Problem solving on a global scale
The tagline for NISO Plus 2021 was Global Conversations, Global Connections, and the conference certainly lived up to the premise. More than 800 speakers and attendees participated from all over the world, and the many perspectives expressed by this diverse group of information professionals was truly eye opening. I have never learned so much from so many, in so short a period of time. What’s more, I had the opportunity to meaningfully engage with both speakers and attendees via in-session chat, Zoom (full-group discussions as well as more intimate breakout sessions), the Discourse community forum (where we were encouraged to continue our conversations asynchronously), and at multiple social events. It was amazing that, despite being separated by distance, we had the opportunity to connect on topics we were all passionate about. This was one of the most successful aspects of the conference for me: It was almost as good as meeting in person, something I have not encountered in the many other virtual events I have participated in during the pandemic. This, I believe, is what the NISO Plus 2021 development team was hoping to achieve, and kudos to them for making their conference as “virtual forward” as they had intended.
The conference planning committee outdid themselves, as the sessions and speakers were fantastic. As a NISO Plus 2021 Diversity Scholar, I was so excited to discover how many sessions revolved around access, accessibility, bias, and improving diversity, equity, and inclusion overall. My favorite sessions were “Standards That Support Diversity, Equity, and Inclusion,” “Solving Problems with Standards,” “A Focus on Accessibility,” and “AI, Metadata Creation, and Historical Bias.” One concept that really struck me is the insidiousness of unconscious bias, which has such a strong hold on us that if we fail to assess our own bias, it can creep into everything we do. In “AI, Metadata Creation, and Historical Bias,” Dominique Luster urged us not to be satisfied with believing ourselves neutral and objective, because our carefully cultivated efforts to maintain “neutrality” and “color-blindness” do not work, as they are based on a normative culture that makes “whiteness appear neutral.” Instead, we must take action as a community to be actively anti-racist, from the metadata we use to describe records (thereby controlling discoverability) to the data sets utilized in programming AI. The passion of those championing DE&I subjects was electric, and I was further inspired to hear how hard so many people are working behind the scenes to create meaningful change.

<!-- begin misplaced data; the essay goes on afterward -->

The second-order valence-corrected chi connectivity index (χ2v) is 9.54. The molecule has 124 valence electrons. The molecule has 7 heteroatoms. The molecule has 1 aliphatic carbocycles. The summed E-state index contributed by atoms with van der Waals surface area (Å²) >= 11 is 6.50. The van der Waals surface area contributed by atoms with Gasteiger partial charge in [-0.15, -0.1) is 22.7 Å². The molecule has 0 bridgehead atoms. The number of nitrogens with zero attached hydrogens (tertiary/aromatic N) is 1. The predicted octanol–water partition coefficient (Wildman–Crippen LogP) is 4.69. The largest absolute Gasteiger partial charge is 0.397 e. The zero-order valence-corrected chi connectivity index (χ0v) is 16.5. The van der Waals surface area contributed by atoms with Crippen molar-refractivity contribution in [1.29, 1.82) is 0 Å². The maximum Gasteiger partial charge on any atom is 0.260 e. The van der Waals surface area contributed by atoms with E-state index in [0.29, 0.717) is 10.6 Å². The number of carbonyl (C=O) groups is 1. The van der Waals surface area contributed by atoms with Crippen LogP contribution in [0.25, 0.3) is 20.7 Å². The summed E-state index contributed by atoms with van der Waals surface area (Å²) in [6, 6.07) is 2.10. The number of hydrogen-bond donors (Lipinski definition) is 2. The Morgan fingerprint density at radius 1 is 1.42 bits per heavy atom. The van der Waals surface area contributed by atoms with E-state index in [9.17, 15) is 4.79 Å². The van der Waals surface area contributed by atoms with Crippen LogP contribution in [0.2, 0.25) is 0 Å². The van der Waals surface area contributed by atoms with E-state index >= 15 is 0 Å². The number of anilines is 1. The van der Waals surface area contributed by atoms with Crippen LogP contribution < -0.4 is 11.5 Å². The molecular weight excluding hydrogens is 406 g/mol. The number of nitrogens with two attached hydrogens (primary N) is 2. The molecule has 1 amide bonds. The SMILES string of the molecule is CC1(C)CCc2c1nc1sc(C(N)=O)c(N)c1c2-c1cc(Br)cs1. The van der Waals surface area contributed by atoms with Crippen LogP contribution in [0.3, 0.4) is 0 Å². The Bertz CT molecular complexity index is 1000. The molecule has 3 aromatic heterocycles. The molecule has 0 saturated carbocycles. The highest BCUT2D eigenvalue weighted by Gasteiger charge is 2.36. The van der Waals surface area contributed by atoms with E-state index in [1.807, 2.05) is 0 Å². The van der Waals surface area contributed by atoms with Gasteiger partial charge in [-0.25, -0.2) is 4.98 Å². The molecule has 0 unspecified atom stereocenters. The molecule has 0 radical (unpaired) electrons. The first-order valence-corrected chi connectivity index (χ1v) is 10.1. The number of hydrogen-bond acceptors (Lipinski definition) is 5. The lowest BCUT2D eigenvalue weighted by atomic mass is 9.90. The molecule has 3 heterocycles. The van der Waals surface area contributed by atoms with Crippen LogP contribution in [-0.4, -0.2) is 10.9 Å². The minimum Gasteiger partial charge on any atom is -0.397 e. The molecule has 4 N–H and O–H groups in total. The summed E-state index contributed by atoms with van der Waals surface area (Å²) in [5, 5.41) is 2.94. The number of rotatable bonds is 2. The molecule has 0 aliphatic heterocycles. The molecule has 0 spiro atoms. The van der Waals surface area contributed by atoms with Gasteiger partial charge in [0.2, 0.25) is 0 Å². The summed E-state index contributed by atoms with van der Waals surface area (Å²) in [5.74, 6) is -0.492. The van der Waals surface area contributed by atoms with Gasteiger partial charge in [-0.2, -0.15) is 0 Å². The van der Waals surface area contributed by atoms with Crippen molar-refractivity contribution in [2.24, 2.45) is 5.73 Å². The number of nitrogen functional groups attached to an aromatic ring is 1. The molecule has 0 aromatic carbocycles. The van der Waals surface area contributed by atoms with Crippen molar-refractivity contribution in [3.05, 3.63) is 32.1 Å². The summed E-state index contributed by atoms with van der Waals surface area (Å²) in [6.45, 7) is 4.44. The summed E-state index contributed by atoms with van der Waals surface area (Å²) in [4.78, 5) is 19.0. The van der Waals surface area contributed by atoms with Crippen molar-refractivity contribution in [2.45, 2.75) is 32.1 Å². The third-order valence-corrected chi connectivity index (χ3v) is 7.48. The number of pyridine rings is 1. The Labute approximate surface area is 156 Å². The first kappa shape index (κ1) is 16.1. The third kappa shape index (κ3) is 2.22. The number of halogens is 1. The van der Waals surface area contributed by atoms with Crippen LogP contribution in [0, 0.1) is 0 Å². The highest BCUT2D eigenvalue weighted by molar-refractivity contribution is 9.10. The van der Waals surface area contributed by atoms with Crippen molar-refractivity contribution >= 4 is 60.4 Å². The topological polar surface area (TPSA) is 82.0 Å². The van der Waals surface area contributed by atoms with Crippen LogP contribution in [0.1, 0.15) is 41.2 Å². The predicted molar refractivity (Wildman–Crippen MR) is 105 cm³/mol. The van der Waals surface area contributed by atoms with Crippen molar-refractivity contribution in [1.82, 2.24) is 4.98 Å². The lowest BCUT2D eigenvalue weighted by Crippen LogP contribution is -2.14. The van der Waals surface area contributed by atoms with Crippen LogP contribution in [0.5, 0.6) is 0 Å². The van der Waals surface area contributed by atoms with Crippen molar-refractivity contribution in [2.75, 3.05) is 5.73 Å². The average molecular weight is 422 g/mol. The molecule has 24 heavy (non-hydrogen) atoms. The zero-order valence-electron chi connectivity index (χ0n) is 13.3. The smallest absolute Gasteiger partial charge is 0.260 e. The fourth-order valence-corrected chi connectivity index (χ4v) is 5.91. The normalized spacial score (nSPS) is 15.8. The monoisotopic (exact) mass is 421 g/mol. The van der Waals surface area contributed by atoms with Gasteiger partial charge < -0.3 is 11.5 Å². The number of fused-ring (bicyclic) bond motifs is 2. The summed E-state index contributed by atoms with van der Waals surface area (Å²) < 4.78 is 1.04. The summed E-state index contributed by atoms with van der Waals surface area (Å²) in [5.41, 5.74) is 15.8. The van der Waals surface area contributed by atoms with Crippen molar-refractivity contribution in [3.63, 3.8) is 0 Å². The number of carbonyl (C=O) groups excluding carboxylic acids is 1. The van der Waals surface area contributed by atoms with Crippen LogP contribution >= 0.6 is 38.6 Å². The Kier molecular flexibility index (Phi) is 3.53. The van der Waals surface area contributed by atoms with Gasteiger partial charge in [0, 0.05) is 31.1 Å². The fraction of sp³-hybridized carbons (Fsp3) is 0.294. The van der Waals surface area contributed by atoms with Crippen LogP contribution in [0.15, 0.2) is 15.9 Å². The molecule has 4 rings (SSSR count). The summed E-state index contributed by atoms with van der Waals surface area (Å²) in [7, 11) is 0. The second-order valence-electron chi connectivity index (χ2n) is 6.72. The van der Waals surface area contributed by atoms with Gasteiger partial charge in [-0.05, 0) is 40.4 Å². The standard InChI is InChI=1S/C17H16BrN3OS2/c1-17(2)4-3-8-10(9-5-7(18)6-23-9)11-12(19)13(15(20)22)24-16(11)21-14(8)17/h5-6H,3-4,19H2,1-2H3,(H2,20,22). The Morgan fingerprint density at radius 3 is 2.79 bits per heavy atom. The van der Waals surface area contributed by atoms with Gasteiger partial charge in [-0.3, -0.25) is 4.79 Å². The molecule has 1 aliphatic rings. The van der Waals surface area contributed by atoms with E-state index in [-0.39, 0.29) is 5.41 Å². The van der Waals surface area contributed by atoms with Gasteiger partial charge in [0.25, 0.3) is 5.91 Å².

The introductory talks were informative, and the subsequent live discussions were even more enlightening. There is so much variability in how issues are dealt with in different countries — it was fascinating to hear about how people engaged the same challenges around the world, the strategies and workarounds they developed to improve products and services, and how willingly they shared information and resources with other organizations to address these issues.
NISO Plus 2021 was effectively about problem solving on a global scale, and the conference format really lent itself to achieving this goal. While expert speakers were brought in to provide introductions and share their experiences, the aim was to highlight important topics so the entire community could then join in the conversations and work together to brainstorm potential solutions. And people were truly invested in those conversations. They discussed each problem from all angles and perspectives, provided concrete examples whenever possible, and shared resources with each other. NISO working groups were proposed for follow-up on relevant issues, and participants were encouraged to volunteer. It was wonderful to see such a diverse group of people working together so positively and respectfully; all voices were welcome, even those of students like me, who are just embarking on their careers in the information professions.
One of the most surprising parts of the NISO Plus conference was that it was also fun! This was not just another one of those infamous “talking head” events that we have been inundated with as a result of the pandemic. The NISO staff are really funny and creative, and they worked hard to make this an experience to remember. The “Jeopardy NISO Edition” was hilarious, and it was great to see how much everyone got into the spirit of the game. I also spent quite a bit of time in Gather.town, a virtual networking environment I had never used before. The old-school video game avatars were adorable, and it was such fun running around as a cartoon and meeting new people from all over the world. Indeed, it was such a clubby, relaxed setting that it made it much easier to chat with strangers, many of whom I might normally have found intimidating due to their high-level positions and achievements. What I found though, was that everyone I spoke to was incredibly approachable, responsive, and helpful.
I am so thankful to have had the opportunity to attend NISO Plus 2021, not just because of everything I learned, but also because of the amazing people I met. I have made connections with information professionals whom I admire both for their expertise and their kindness. As a first-generation student from a marginalized community, it was astounding to find so many people who wanted to help me succeed. I am proud to be a part of the NISO community, and I look forward to doing my part to increase access and accessibility for all. NISO’s vision is to help create “a world where all benefit from the unfettered exchange of information,” and NISO Plus 2021 certainly made great strides toward achieving this goal.